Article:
O’BRIEN: All right. Mitt Romney, congratulations to you on your big victory last night. Thanks for talking with us. appreciate it.
Taken in context, I don’t think what Romney said is all that shocking or necessarily something he needs to apologize for. After all, as Jonah Goldberg notes, it’s essentially the same theme that Bill Clinton ran on in 1992, and focusing on the middle class is time honored tradition in American politics. His essential point, as I take it at least, is that the safety net for the poor is working and the rich can take care of themselves, but nobody has been looking out for the middle class, who have borne the brunt of the recession that, at least as far as the average American is concerned, isn’t necessarily over. I’m not a Romney fan, but this is hardly something I feel compelled to bash him over. Nonetheless, the way that Romney said it is easy to caricature, and it plays into the overall theme of Romney’s wealth, this tax rate, and all those other issues that are sure to come up during the campaign. At the same time, I’ll admit that the whole theme could be a problem for Romney:
Out of context, the “I’m not concerned about the very poor” line feeds directly into Democrat efforts to portray Romney as an uncaring tool of the wealthy elite. You will see it in campaign commercials before the general election is over.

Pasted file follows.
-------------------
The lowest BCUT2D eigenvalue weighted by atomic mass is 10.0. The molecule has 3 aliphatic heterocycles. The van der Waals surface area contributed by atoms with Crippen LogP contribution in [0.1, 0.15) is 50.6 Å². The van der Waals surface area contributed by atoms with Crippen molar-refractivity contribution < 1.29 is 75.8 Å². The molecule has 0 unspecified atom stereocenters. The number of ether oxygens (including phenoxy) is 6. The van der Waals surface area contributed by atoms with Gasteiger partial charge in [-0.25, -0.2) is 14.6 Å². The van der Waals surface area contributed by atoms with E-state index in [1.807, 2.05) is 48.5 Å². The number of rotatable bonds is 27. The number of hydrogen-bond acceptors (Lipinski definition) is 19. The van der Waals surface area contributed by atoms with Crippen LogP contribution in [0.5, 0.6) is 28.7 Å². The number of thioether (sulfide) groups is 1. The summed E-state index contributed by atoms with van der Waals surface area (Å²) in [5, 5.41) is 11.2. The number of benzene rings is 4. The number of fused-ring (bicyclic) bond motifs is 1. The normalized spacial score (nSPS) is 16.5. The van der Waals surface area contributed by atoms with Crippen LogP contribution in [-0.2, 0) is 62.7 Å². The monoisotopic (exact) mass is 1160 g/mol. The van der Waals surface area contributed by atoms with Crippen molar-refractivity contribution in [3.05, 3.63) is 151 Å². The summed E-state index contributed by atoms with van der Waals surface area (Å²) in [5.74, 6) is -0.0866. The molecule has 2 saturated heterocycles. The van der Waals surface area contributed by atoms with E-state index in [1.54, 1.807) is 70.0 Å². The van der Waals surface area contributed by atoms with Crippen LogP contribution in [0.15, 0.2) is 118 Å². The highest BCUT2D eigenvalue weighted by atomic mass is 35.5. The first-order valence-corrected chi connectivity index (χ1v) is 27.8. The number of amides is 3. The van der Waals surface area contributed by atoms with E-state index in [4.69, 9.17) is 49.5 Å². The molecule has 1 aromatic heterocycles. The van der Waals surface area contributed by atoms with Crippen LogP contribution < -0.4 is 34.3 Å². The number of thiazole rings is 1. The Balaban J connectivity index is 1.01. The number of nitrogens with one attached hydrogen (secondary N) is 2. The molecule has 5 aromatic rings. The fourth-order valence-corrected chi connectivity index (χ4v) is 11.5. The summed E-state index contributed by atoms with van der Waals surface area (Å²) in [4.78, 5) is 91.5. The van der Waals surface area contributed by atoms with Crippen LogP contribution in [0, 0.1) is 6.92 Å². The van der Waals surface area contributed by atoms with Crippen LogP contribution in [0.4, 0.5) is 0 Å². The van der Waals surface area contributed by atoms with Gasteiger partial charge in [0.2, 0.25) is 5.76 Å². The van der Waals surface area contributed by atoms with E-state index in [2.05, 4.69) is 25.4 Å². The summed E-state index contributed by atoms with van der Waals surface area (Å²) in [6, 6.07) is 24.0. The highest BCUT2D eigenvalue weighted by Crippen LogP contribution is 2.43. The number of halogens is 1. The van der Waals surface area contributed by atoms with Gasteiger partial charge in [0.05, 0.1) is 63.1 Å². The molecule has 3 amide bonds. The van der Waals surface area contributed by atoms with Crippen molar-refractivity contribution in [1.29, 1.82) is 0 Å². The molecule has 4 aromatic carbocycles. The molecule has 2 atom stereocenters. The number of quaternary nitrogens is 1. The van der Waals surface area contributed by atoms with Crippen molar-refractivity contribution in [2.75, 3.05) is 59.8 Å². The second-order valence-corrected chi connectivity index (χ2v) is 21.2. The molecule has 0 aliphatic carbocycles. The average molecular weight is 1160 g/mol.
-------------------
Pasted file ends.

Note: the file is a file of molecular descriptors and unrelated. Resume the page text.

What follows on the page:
In context, Romney’s reasoning feeds directly into the left’s Occupy Wall Street narrative. Instead of saying that Romney cares about all Americans, Romney is essentially saying he only cares about 90 percent of Americans. The rich are doing fine and the poor are hopeless. He’ll only give his attention to those in the middle. This is just as divisive as the left’s “We are the 99%” rhetoric.
Of course, the context doesn’t really matter. As Ed Morrissey notes, the truncated version of Romney quote is what will be inserted into campaign commercials and SuperPAC ads, played endlessly by MSNBC hosts like Ed Schultz and Rachel Maddow, and lampooned on The Daily Show. Many will point to it as as classic example of a “Kinsey gaffe,” which is when a politician gets caught inadvertently telling the truth. That may or may not be true, it really doesn’t matter. For people disinclined to support Romney, it will be more evidence to support their position. For those who are inclined to support him, it will be much ado about nothing. As for the vast American middle, I’ve got to wonder if it will really mean anything, because I’m not sure it really speaks to what will clearly be the central issue of 2012, jobs and the economy.